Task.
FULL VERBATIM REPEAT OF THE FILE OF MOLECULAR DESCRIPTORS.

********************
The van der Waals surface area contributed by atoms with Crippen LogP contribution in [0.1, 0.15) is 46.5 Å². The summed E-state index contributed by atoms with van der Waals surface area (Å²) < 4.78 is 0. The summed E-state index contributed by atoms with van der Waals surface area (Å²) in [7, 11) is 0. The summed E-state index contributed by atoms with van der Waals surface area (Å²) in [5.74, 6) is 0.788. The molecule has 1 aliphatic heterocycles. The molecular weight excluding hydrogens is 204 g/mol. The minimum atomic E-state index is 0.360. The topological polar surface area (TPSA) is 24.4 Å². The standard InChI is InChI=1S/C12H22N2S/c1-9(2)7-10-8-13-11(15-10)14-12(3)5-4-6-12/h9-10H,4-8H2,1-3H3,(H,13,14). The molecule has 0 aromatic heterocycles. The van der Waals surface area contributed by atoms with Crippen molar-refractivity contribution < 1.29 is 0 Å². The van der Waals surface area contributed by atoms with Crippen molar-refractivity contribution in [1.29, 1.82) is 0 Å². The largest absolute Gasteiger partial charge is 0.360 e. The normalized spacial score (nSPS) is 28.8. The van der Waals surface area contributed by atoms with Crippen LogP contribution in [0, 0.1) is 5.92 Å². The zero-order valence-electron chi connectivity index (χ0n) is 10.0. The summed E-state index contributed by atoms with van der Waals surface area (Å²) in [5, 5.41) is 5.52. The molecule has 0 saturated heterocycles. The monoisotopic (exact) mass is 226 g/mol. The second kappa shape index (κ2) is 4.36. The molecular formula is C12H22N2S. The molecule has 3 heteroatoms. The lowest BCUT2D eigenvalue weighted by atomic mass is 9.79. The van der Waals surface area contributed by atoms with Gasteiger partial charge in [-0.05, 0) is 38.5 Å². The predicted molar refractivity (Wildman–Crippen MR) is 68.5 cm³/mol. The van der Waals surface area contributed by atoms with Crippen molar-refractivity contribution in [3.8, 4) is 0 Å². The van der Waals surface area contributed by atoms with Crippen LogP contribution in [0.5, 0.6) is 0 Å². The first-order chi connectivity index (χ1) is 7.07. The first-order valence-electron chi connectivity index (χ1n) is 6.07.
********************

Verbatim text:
The van der Waals surface area contributed by atoms with Crippen LogP contribution in [0.1, 0.15) is 46.5 Å². The summed E-state index contributed by atoms with van der Waals surface area (Å²) < 4.78 is 0. The summed E-state index contributed by atoms with van der Waals surface area (Å²) in [7, 11) is 0. The summed E-state index contributed by atoms with van der Waals surface area (Å²) in [5.74, 6) is 0.788. The molecule has 1 aliphatic heterocycles. The molecular weight excluding hydrogens is 204 g/mol. The minimum atomic E-state index is 0.360. The topological polar surface area (TPSA) is 24.4 Å². The standard InChI is InChI=1S/C12H22N2S/c1-9(2)7-10-8-13-11(15-10)14-12(3)5-4-6-12/h9-10H,4-8H2,1-3H3,(H,13,14). The molecule has 0 aromatic heterocycles. The van der Waals surface area contributed by atoms with Crippen molar-refractivity contribution < 1.29 is 0 Å². The van der Waals surface area contributed by atoms with Crippen molar-refractivity contribution in [1.29, 1.82) is 0 Å². The largest absolute Gasteiger partial charge is 0.360 e. The normalized spacial score (nSPS) is 28.8. The van der Waals surface area contributed by atoms with Crippen LogP contribution in [0, 0.1) is 5.92 Å². The zero-order valence-electron chi connectivity index (χ0n) is 10.0. The summed E-state index contributed by atoms with van der Waals surface area (Å²) in [5, 5.41) is 5.52. The molecule has 0 saturated heterocycles. The monoisotopic (exact) mass is 226 g/mol. The second kappa shape index (κ2) is 4.36. The molecular formula is C12H22N2S. The molecule has 3 heteroatoms. The lowest BCUT2D eigenvalue weighted by atomic mass is 9.79. The van der Waals surface area contributed by atoms with Gasteiger partial charge in [-0.05, 0) is 38.5 Å². The predicted molar refractivity (Wildman–Crippen MR) is 68.5 cm³/mol. The van der Waals surface area contributed by atoms with Crippen molar-refractivity contribution in [3.8, 4) is 0 Å². The van der Waals surface area contributed by atoms with Crippen LogP contribution in [0.5, 0.6) is 0 Å². The first-order chi connectivity index (χ1) is 7.07. The first-order valence-electron chi connectivity index (χ1n) is 6.07.